At the low end, state taxes on regular gas range from 14.66 cents per gallon in Alaska all the way up to 66.98 cents per gallon in California. In Pennsylvania, the gas tax is 58.7 cents per gallon and in New Jersey, it's 42.4 cents per gallon.
Since the federal gas tax is lower than most state gas taxes, the impact of a federal tax holiday would not be as noticeable to consumers as policies to suspend state gas taxes.
Pennsylvania's gas tax is among the highest in the country because the state disproportionately relies on this revenue for transportation and infrastructure projects, with little diversity in funding sources. In New Jersey, where the gas tax has fluctuated in recent years, all revenue is now dedicated to the Transportation Trust Fund to exclusively support transportation infrastructure projects.
The Penn Wharton Budget Model, a widely used economic forecasting and research initiative, examined the possible impact of gas tax holidays at different points this year — including federal and state pauses.
In April, after the federal gas tax holiday legislation was introduced in Congress, the PWBM concluded that a federal gas tax holiday would have a minimal impact for consumers. The model assumed that 80% of the benefit from a tax holiday would be passed on to consumers for a reduction of 14.72 cents per gallon.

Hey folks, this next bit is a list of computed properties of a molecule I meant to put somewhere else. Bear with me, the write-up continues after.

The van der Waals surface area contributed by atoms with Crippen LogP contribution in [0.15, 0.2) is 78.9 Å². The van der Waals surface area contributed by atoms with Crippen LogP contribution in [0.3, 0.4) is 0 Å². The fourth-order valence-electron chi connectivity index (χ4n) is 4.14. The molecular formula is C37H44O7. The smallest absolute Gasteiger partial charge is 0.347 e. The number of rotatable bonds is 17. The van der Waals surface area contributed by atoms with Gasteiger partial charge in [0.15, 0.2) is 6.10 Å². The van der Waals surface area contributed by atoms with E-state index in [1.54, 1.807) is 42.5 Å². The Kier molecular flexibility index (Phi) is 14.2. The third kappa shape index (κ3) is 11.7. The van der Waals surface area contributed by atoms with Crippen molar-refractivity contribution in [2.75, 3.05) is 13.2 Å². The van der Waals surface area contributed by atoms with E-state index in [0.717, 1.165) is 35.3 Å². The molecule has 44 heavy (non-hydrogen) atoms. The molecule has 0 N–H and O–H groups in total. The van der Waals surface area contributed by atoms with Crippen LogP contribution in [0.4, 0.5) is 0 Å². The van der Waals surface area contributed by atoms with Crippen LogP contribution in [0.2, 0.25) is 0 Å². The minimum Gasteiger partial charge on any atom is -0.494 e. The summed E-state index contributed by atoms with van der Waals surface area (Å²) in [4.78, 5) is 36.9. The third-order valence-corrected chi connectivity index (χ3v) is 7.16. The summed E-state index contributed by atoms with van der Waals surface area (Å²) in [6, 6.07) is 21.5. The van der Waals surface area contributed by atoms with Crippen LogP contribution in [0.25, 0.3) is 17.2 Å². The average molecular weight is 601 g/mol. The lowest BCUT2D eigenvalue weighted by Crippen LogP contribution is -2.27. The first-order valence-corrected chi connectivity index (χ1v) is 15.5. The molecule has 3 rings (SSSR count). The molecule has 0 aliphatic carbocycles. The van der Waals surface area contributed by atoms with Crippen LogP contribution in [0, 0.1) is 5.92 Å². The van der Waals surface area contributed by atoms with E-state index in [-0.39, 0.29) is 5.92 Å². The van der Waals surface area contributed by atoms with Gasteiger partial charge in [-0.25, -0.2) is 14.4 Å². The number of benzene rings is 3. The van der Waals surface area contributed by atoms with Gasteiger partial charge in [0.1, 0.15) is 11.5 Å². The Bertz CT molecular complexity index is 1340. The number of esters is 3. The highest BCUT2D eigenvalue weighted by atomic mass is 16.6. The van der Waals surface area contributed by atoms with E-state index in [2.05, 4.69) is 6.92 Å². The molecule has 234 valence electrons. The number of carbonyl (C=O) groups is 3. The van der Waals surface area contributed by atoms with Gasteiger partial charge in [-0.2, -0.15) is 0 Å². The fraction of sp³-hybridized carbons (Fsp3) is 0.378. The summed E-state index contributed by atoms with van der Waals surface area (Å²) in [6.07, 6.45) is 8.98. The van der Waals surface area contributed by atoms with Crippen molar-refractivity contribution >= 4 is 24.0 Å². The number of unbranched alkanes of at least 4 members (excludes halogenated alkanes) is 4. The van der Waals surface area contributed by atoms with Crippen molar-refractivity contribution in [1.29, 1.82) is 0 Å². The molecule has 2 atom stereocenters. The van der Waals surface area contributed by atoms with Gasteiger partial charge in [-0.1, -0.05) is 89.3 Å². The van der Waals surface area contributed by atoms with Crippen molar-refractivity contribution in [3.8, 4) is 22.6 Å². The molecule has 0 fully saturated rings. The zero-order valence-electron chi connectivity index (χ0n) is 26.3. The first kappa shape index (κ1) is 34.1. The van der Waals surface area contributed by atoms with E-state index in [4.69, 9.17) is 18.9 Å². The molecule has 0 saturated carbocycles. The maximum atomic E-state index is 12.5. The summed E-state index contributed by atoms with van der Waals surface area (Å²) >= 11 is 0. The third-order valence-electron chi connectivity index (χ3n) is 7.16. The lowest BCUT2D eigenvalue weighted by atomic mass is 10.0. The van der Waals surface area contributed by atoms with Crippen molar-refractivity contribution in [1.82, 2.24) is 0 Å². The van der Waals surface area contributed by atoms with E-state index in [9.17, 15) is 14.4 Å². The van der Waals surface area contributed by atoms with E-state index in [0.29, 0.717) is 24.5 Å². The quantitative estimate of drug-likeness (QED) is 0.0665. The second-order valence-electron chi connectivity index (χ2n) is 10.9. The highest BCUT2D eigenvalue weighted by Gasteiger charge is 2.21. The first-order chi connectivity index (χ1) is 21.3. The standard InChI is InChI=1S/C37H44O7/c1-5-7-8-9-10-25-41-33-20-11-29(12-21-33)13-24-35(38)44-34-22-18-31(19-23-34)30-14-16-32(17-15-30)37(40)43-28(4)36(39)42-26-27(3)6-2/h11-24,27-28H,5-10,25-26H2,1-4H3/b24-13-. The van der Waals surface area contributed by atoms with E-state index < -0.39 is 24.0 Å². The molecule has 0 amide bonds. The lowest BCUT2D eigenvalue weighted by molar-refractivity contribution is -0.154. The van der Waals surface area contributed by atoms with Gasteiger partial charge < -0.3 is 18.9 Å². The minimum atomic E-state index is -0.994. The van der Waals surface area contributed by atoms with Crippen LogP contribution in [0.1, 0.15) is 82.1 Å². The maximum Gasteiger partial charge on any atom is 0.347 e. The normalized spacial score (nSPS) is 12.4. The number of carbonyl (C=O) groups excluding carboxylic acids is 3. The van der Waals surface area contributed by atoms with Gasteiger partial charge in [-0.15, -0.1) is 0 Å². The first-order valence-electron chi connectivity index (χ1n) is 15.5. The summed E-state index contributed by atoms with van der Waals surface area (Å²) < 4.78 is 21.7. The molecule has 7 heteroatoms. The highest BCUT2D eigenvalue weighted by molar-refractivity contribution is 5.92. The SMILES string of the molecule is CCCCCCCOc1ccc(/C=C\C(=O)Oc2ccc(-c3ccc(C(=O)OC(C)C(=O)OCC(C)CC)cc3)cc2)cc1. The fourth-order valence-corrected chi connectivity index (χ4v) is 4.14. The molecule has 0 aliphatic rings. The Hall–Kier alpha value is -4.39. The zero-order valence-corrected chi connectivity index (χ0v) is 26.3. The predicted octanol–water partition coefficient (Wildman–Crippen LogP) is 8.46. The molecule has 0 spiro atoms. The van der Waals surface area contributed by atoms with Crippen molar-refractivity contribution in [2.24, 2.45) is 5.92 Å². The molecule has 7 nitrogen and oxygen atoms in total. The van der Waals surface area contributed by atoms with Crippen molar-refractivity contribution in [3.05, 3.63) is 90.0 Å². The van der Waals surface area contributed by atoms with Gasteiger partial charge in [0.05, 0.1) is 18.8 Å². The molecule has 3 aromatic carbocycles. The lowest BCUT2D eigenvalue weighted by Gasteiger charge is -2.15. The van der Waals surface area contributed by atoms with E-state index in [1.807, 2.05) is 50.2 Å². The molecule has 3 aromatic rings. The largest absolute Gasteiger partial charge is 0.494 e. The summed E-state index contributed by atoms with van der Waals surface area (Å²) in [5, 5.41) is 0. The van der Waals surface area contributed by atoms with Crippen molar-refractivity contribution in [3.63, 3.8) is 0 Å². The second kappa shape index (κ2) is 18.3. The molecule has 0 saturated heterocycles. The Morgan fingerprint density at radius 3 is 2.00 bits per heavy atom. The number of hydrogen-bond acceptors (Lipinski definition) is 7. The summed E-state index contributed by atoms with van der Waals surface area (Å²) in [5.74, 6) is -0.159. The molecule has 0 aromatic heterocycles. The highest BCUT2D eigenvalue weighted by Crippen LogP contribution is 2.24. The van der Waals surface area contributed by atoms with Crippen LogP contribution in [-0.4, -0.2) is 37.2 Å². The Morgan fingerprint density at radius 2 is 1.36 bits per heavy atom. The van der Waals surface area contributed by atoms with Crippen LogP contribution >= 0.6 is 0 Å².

The model attempts to take into account tricky questions about consumer demand for fuel, which remains relatively stable despite price changes. Producers may be less likely to pass a larger benefit of a tax holiday on to consumers if they are going to fuel up regardless of the price. This can vary from state to state based on the level of fuel dependency for the population's transportation needs.
If a federal gas tax holiday had been in effect from March through December, the PWBM estimated that per-capita gasoline spending in the United States would be lowered by roughly $47 during that timeframe. In a separate projection, which assumed only 41.2% of the tax decrease would benefit consumers, the model estimated per-capita gas savings of just $16 during the same period.
For those who drive more than the average consumer, a pause on the federal gas tax may generate more noticeable savings over the length of the holiday. Overall, compared to the bite it will take out of federal revenue, the impact may not be as great as intended.